rightDwnButton_previousState = rightDwnButton_currentState;
      rightUpButton_currentState = 0;
      rightDwnButton_currentState = 0;
      for (int y = 0; y < 3; y++) { //Outputs
        digitalWrite(rightOutputs[y], LOW); //Turn column on
        for (int x = 0; x < 2 ; x++) { //Inputs
          if (!digitalRead(rightInputs[x])) { //Read row
            if (x == 0  && y == 1) {
              rightUpButton_currentState = 1;
            } else if (x == 1 && y == 1) {
              rightDwnButton_currentState = 1;
            }
          }
        }//End of x
        digitalWrite(rightOutputs[y], HIGH); //turn column off
      }//End of y
    
    }
    
    

    Paddle Movements

    If the correct button(s) for paddle movement are pressed then below is where they are moved. First a check runs if the paddle would be going off the screen and if so, adjusts itself. After any needed adjustments the position of the paddle is updated in the sprite array and the old sprite is cleared and the new one redraw.

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    //If the up button of the leftpad was pressed...
    if (leftUpButton_currentState != leftUpButton_previousState && !leftUpButton_previousState) {
      //Move the paddle up
      leftPaddlePosition++;
      //Left correction for going off the screen
      if (leftPaddlePosition > 4) {
        leftPaddlePosition = 4;
      }
      if (leftPaddlePosition < 0) {
        leftPaddlePosition = 0;
      }
      //These lines erase the sprite, write its new position, then push that to the screen
      gameScreen.clearSprite(sprite_lst[leftPad]);
      sprite_lst[leftPad].updateOrigin(0, leftPaddlePosition);
      gameScreen.updateMasterScreen(sprite_lst[leftPad]);
    }
      //Checking for down button press
    else if (leftDwnButton_currentState != leftDwnButton_previousState && !leftUpButton_previousState) {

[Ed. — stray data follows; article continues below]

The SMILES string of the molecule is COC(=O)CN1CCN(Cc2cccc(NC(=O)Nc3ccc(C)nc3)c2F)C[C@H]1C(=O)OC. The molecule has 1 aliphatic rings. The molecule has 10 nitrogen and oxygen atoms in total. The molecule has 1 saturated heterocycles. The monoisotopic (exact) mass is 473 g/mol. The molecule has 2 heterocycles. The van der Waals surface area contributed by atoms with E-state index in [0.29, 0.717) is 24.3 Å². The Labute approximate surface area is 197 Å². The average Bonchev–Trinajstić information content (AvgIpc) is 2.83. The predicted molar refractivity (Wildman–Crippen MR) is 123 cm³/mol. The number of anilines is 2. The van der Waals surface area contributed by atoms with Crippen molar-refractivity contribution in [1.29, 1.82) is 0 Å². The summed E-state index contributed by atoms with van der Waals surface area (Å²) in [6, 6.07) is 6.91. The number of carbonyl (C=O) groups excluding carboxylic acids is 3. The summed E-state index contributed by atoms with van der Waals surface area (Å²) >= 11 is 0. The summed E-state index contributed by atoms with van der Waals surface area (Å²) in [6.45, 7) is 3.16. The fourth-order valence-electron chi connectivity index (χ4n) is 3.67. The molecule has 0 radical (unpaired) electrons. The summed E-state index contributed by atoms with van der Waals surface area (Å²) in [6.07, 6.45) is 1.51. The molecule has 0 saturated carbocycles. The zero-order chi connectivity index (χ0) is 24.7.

leftPaddlePosition--;
      //Left correct
      if (leftPaddlePosition > 4) {
        leftPaddlePosition = 4;
      }
      if (leftPaddlePosition < 0) {
        leftPaddlePosition = 0;
      }
      gameScreen.clearSprite(sprite_lst[leftPad]);
      sprite_lst[leftPad].updateOrigin(0, leftPaddlePosition);
      gameScreen.updateMasterScreen(sprite_lst[leftPad]);
    }
    
    //Same checks but for the rightpad
    if (rightUpButton_currentState != rightUpButton_previousState && !rightUpButton_previousState) {
      rightPaddlePosition++;
      //right correct
      if (rightPaddlePosition > 4) {
        rightPaddlePosition = 4;
      }
      if (rightPaddlePosition < 0) {
        rightPaddlePosition = 0;
      }
      gameScreen.clearSprite(sprite_lst[rightPad]);
      sprite_lst[rightPad].updateOrigin(7, rightPaddlePosition);
      gameScreen.updateMasterScreen(sprite_lst[rightPad]);
    }
    else if (rightDwnButton_currentState != rightDwnButton_previousState && !rightUpButton_previousState) {
      rightPaddlePosition--;
      //right correct
      if (rightPaddlePosition > 4) {
        rightPaddlePosition = 4;
      }
      if (rightPaddlePosition < 0) {
        rightPaddlePosition = 0;
      }
      gameScreen.clearSprite(sprite_lst[rightPad]);
      sprite_lst[rightPad].updateOrigin(7, rightPaddlePosition);
      gameScreen.updateMasterScreen(sprite_lst[rightPad]);
    }
    

    Ball Movements

    This code block checks if the ball should move biased on the time that has passed since its last movement. If so then it clears the ball from the screen and redraws it in the right place. After that it checks if the ball has collided with anything. The position of the ball and its collision state are relayed to the 'stateChange()' fucntion.

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    //this code check the current time to see if the ball should move
    sprite_lst[ball].current_time = millis();
    if ((sprite_lst[ball].current_time - sprite_lst[ball].previous_time) >= sprite_lst[ball].duration)
    {
      sprite_lst[ball].previous_time = sprite_lst[ball].current_time;
    
      if (sprite_lst[ball].x_ > 7) {
        sprite_lst[ball].x_ = 7;
      } else if (sprite_lst[ball].x_ < 0) {